The executor’s job includes gathering all the assets, determining the value and ownership of the real estate, securities, bank accounts, and other assets, and filing a formal inventory with the probate court. Every state has its rules, forms, and deadlines for the process, says a recent article from yahoo! Finance, titled “What Do I Need to Do to Prepare an Estate Inventory for Probate,” recommends contacting a local estate planning attorney to get it right.
The inventory is used to determine the overall value of the estate. It’s also used to determine whether the estate is solvent compared to any creditors’ claims for taxes, mortgages, or other debts. The inventory will also be used to calculate any estate or inheritance taxes owed by the estate to the state or federal government.
What is an estate asset? Anything anyone owned at the time of their death is the short answer. This includes:
- Real estate: houses, condos, apartments, investment properties
- Financial accounts: checking, savings, money market accounts
- Investments: brokerage accounts, certificates of deposits, stocks, bonds
- Retirement accounts: 401(k)s, HSAs, traditional IRAs, Roth IRAs, pensions
- Wages: Unpaid wages, unpaid commissions, un-exercised stock options
- Insurance policies: life insurance or annuities
- Vehicles: cars, trucks, motorcycles, boats
- Business interests: any business holdings or partnerships
- Debts/judgments: any personal loans to people or money received through court judgments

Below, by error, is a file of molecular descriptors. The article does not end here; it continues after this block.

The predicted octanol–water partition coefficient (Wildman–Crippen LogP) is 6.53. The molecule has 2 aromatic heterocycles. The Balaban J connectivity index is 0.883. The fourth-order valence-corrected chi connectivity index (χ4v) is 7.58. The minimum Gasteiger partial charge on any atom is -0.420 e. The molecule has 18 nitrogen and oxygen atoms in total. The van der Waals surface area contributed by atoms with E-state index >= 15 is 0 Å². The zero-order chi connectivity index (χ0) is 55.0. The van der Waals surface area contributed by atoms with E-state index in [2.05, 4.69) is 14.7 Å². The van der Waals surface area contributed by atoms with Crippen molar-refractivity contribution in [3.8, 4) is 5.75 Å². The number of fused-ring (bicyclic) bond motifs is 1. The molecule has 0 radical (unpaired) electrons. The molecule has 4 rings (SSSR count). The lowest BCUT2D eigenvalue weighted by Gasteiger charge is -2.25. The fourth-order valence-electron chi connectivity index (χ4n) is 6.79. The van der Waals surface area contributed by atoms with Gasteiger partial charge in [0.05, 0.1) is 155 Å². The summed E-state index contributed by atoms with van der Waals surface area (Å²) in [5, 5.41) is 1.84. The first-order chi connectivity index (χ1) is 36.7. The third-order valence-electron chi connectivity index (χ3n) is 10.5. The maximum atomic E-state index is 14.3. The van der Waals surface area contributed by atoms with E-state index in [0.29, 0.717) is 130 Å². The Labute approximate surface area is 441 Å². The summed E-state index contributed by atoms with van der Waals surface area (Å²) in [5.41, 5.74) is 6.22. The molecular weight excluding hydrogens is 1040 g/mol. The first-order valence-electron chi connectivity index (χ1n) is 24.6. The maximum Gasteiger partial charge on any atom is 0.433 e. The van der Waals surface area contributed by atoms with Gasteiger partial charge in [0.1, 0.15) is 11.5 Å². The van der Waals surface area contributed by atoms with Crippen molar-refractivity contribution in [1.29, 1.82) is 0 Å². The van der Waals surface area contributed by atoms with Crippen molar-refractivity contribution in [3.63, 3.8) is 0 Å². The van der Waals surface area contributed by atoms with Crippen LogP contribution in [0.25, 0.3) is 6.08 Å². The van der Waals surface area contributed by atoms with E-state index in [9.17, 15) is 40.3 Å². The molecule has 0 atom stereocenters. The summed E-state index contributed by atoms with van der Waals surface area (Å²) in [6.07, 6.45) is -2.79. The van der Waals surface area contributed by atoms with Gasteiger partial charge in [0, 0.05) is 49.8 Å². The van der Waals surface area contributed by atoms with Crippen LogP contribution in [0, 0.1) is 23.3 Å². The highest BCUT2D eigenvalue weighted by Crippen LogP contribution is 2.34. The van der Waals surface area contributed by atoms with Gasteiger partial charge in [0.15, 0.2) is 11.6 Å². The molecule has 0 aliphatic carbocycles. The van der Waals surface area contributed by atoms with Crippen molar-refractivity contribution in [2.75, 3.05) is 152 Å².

Preparing an inventory for probate may take some time. If the decedent hasn’t created an inventory and shared it with the executor, which would be the ideal situation, the executor may spend a great deal of time searching through desk drawers and filing cabinets and going through the mail for paper financial statements if they exist.
If the estate includes real property owned in several states, this process becomes even more complex, as each state will require a separate probate process.
The court will not accept a simple list of items. For example, an inventory entry for real property must include the address, legal description, copy of the deed, and a fair market appraisal of the property.
Once all the assets are identified, the executor may need to use a state-specific inventory form for probate inventories. When completed, the executor files it with the probate court. An experienced estate planning attorney will be familiar with the process and be able to speed the process without the learning curve needed by an inexperienced layperson.
Deadlines for filing the inventory also vary by state. Some probate judges may allow extensions, while others may not.
The executor has a fiduciary responsibility to the estate’s beneficiaries to file the inventory without delay. The executor is also responsible for paying off debts or taxes and overseeing the distribution of any remaining assets to beneficiaries. It’s an enormous task that will benefit from the help of an experienced estate planning attorney.
Reference: yahoo! Finance (Dec. 3, 2022) “What Do I Need to Do to Prepare an Estate Inventory for Probate.”